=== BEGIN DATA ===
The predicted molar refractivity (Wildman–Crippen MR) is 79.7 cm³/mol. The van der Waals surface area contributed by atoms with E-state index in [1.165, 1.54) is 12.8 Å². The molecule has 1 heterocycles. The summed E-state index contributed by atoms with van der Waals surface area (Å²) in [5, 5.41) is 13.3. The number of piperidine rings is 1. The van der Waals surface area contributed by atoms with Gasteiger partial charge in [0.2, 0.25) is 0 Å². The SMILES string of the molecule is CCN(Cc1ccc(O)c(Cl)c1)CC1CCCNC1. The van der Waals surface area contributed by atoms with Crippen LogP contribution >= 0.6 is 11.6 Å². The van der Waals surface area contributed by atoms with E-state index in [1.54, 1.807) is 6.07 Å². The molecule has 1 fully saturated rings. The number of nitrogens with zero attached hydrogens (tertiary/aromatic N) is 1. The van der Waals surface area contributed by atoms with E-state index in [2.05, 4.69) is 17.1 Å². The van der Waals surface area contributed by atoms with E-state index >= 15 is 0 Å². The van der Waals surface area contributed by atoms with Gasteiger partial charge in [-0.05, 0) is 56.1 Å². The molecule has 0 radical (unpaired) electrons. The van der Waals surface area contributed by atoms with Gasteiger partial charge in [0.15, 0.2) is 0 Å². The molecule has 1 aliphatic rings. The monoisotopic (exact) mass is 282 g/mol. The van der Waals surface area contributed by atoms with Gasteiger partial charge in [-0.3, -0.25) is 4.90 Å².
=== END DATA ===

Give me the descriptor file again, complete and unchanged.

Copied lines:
The predicted molar refractivity (Wildman–Crippen MR) is 79.7 cm³/mol. The van der Waals surface area contributed by atoms with E-state index in [1.165, 1.54) is 12.8 Å². The molecule has 1 heterocycles. The summed E-state index contributed by atoms with van der Waals surface area (Å²) in [5, 5.41) is 13.3. The number of piperidine rings is 1. The van der Waals surface area contributed by atoms with Gasteiger partial charge in [0.2, 0.25) is 0 Å². The SMILES string of the molecule is CCN(Cc1ccc(O)c(Cl)c1)CC1CCCNC1. The van der Waals surface area contributed by atoms with Crippen LogP contribution >= 0.6 is 11.6 Å². The van der Waals surface area contributed by atoms with E-state index in [1.54, 1.807) is 6.07 Å². The molecule has 1 fully saturated rings. The number of nitrogens with zero attached hydrogens (tertiary/aromatic N) is 1. The van der Waals surface area contributed by atoms with E-state index in [2.05, 4.69) is 17.1 Å². The van der Waals surface area contributed by atoms with E-state index >= 15 is 0 Å². The van der Waals surface area contributed by atoms with Gasteiger partial charge in [-0.05, 0) is 56.1 Å². The molecule has 0 radical (unpaired) electrons. The van der Waals surface area contributed by atoms with Gasteiger partial charge in [0.15, 0.2) is 0 Å². The molecule has 1 aliphatic rings. The monoisotopic (exact) mass is 282 g/mol. The van der Waals surface area contributed by atoms with Gasteiger partial charge in [-0.3, -0.25) is 4.90 Å².